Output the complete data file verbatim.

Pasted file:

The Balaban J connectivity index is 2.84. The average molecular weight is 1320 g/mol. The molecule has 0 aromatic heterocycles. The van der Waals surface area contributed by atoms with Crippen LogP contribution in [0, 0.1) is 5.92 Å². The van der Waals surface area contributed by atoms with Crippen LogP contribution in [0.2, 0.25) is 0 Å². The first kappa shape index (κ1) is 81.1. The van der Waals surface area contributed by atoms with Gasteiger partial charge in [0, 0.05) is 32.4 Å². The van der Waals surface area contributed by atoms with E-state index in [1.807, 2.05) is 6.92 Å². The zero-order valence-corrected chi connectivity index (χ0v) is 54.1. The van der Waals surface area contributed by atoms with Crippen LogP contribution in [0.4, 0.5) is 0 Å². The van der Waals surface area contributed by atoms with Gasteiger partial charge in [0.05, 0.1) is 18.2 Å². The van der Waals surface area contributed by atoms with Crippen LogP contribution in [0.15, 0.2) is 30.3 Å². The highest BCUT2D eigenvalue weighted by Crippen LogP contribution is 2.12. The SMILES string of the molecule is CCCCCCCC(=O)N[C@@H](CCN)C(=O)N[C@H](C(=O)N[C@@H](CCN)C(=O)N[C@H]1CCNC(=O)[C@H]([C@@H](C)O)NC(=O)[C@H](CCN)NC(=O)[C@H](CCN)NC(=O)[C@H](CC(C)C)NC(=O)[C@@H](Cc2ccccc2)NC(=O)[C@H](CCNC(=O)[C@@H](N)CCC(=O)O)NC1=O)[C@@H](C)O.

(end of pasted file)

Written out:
The Balaban J connectivity index is 2.84. The average molecular weight is 1320 g/mol. The molecule has 0 aromatic heterocycles. The van der Waals surface area contributed by atoms with Crippen LogP contribution in [0, 0.1) is 5.92 Å². The van der Waals surface area contributed by atoms with Crippen LogP contribution in [0.2, 0.25) is 0 Å². The first kappa shape index (κ1) is 81.1. The van der Waals surface area contributed by atoms with Gasteiger partial charge in [0, 0.05) is 32.4 Å². The van der Waals surface area contributed by atoms with E-state index in [1.807, 2.05) is 6.92 Å². The zero-order valence-corrected chi connectivity index (χ0v) is 54.1. The van der Waals surface area contributed by atoms with Crippen LogP contribution in [0.4, 0.5) is 0 Å². The van der Waals surface area contributed by atoms with Gasteiger partial charge in [0.05, 0.1) is 18.2 Å². The van der Waals surface area contributed by atoms with Crippen LogP contribution in [0.15, 0.2) is 30.3 Å². The highest BCUT2D eigenvalue weighted by Crippen LogP contribution is 2.12. The SMILES string of the molecule is CCCCCCCC(=O)N[C@@H](CCN)C(=O)N[C@H](C(=O)N[C@@H](CCN)C(=O)N[C@H]1CCNC(=O)[C@H]([C@@H](C)O)NC(=O)[C@H](CCN)NC(=O)[C@H](CCN)NC(=O)[C@H](CC(C)C)NC(=O)[C@@H](Cc2ccccc2)NC(=O)[C@H](CCNC(=O)[C@@H](N)CCC(=O)O)NC1=O)[C@@H](C)O.